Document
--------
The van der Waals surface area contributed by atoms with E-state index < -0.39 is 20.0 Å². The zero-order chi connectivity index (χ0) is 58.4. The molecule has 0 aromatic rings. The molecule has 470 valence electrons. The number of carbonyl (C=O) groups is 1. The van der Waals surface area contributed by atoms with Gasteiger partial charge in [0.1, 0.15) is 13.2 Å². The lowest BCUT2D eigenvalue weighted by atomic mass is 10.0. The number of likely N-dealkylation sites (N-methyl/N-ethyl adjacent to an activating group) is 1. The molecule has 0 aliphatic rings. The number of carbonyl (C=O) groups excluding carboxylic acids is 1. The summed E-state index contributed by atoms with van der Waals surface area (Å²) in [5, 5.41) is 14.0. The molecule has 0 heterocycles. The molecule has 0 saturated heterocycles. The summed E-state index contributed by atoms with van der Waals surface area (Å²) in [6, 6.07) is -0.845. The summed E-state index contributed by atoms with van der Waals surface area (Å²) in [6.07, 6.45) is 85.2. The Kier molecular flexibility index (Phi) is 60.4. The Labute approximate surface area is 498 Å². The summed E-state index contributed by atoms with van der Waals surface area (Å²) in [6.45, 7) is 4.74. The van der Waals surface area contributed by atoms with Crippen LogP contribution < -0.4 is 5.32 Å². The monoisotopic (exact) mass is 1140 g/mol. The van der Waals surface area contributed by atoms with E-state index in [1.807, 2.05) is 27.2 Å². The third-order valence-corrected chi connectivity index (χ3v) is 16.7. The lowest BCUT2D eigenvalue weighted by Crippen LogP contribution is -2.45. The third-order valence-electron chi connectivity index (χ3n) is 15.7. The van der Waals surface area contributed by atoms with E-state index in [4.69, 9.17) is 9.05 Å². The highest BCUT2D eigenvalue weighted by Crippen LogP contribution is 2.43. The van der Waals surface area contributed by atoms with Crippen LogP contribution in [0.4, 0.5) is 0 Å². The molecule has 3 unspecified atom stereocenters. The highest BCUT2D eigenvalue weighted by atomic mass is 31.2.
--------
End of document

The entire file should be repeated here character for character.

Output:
The van der Waals surface area contributed by atoms with E-state index < -0.39 is 20.0 Å². The zero-order chi connectivity index (χ0) is 58.4. The molecule has 0 aromatic rings. The molecule has 470 valence electrons. The number of carbonyl (C=O) groups is 1. The van der Waals surface area contributed by atoms with Gasteiger partial charge in [0.1, 0.15) is 13.2 Å². The lowest BCUT2D eigenvalue weighted by atomic mass is 10.0. The number of likely N-dealkylation sites (N-methyl/N-ethyl adjacent to an activating group) is 1. The molecule has 0 aliphatic rings. The number of carbonyl (C=O) groups excluding carboxylic acids is 1. The summed E-state index contributed by atoms with van der Waals surface area (Å²) in [5, 5.41) is 14.0. The molecule has 0 heterocycles. The molecule has 0 saturated heterocycles. The summed E-state index contributed by atoms with van der Waals surface area (Å²) in [6, 6.07) is -0.845. The summed E-state index contributed by atoms with van der Waals surface area (Å²) in [6.07, 6.45) is 85.2. The Kier molecular flexibility index (Phi) is 60.4. The Labute approximate surface area is 498 Å². The summed E-state index contributed by atoms with van der Waals surface area (Å²) in [6.45, 7) is 4.74. The van der Waals surface area contributed by atoms with Crippen LogP contribution < -0.4 is 5.32 Å². The monoisotopic (exact) mass is 1140 g/mol. The van der Waals surface area contributed by atoms with E-state index in [1.807, 2.05) is 27.2 Å². The third-order valence-corrected chi connectivity index (χ3v) is 16.7. The lowest BCUT2D eigenvalue weighted by Crippen LogP contribution is -2.45. The third-order valence-electron chi connectivity index (χ3n) is 15.7. The van der Waals surface area contributed by atoms with E-state index in [4.69, 9.17) is 9.05 Å². The highest BCUT2D eigenvalue weighted by Crippen LogP contribution is 2.43. The van der Waals surface area contributed by atoms with Crippen LogP contribution in [0.4, 0.5) is 0 Å². The molecule has 3 unspecified atom stereocenters. The highest BCUT2D eigenvalue weighted by atomic mass is 31.2.